In July 1901, the maiden flight of Hermann Ganswindt's helicopter took place in Berlin-Schöneberg. A movie covering the event was taken by Max Skladanowsky. In 1885, Thomas Edison was given US$1,000 by James Gordon Bennett, Jr. to conduct experiments towards developing flight. Edison built a helicopter and used the paper for a stock ticker to create guncotton, with which he attempted to power an internal combustion engine; the helicopter was damaged by explosions and one of his workers was badly burned. Edison reported that it would take a motor with a ratio of three to four pounds per horsepower produced to be successful, based on his experiments. Ján Bahýľ, a Slovak inventor, adapted the internal combustion engine to power his helicopter model that reached a height of 0.5 meters in 1901. On 5 May 1905, his helicopter flew for over 1,500 meters. In 1908, Edison patented his own design for a helicopter powered by a gasoline engine with box kites attached to a mast by cables for a rotor, but it never flew.
In 1906, two French brothers and Louis Breguet, began experimenting with airfoils for helicopters. In
The Chicago Sun-Times is a daily newspaper published in Chicago, United States. It is the flagship paper of the Sun-Times Media Group, with the biggest circulation in Chicago and the 9th overall in the US; the Chicago Sun-Times claims to be the oldest continuously published daily newspaper in the city. That claim is based on the 1844 founding of the Chicago Daily Journal, the first newspaper to publish the rumor, now believed false, that a cow owned by Catherine O'Leary was responsible for the Chicago fire; the Evening Journal, whose West Side building at 17–19 S. Canal was undamaged, gave the Chicago Tribune a temporary home until it could rebuild. Though the assets of the Journal were sold to the Chicago Daily News in 1929, its last owner Samuel Emory Thomason immediately launched the tabloid Chicago Daily Illustrated Times; the modern paper grew out of the 1948 merger of the Chicago Sun, founded December 4, 1941 by Marshall Field III, the Chicago Daily Times. The newspaper was owned by Field Enterprises, controlled by the Marshall Field family, which acquired the afternoon Chicago Daily News in 1959 and launched WFLD television in 1966.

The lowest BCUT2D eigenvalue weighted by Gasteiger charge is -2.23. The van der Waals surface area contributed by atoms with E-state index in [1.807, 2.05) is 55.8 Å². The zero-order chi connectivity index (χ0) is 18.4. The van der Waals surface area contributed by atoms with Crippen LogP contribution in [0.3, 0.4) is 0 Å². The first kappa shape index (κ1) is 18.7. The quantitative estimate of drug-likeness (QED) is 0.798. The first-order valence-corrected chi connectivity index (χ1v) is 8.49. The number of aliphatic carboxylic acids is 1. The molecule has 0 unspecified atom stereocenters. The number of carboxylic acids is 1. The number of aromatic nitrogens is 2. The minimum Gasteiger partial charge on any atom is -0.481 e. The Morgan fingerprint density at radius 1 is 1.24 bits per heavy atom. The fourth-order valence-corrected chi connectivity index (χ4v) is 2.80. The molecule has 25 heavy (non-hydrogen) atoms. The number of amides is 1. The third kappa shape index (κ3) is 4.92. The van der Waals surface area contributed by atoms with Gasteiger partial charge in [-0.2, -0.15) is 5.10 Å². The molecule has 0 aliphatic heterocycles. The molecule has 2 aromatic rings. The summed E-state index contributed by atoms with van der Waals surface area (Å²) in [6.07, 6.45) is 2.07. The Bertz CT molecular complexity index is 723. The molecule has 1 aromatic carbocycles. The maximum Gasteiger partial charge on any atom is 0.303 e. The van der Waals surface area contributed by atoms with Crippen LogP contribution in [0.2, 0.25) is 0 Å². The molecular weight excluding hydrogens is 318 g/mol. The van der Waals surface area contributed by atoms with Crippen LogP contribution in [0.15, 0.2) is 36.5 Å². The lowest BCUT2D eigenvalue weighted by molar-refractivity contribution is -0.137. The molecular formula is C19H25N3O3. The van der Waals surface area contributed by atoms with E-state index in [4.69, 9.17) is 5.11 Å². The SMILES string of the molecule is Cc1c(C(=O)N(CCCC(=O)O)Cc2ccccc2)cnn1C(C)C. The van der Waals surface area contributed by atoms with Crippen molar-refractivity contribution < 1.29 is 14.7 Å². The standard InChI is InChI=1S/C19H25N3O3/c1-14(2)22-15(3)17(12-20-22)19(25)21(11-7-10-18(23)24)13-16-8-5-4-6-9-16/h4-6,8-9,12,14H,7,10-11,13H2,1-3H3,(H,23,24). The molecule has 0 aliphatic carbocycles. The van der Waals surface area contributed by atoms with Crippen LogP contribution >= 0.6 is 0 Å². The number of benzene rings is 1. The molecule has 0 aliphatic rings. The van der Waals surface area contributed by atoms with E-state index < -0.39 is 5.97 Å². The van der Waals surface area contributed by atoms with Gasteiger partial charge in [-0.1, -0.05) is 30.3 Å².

When the Daily News ended its run in 1978, much of its staff, including Pulitzer Prize-winning columnist Mike Royko, were moved to the Sun-Times. During the Field period, the newspaper had a populist, progressive character that leaned Democratic but was independent of the city's Democratic establishment. Although the graphic style was urban tabloid, the paper was well regarded for journalistic quality and did not rely on sensational front-page stories, it ran articles from The Washington Post/Los Angeles Times wire service. Among the most prominent members of the newspaper's staff was cartoonist Jacob Burck, hired by the Chicago Times in 1938, won a Pulitzer Prize in 1941 and continued with the paper after it became the Sun-Times, drawing nearly 10,000 cartoons over a 44-year career; the advice column "Ask Ann Landers" debuted in 1943. Ann Landers was the pseudonym of staff writer Ruth Crowley, who answered readers' letters until 1955. Eppie Lederer, sister of "Dear Abby" columnist Abigail van Buren, assumed the role thereafter as Ann Landers.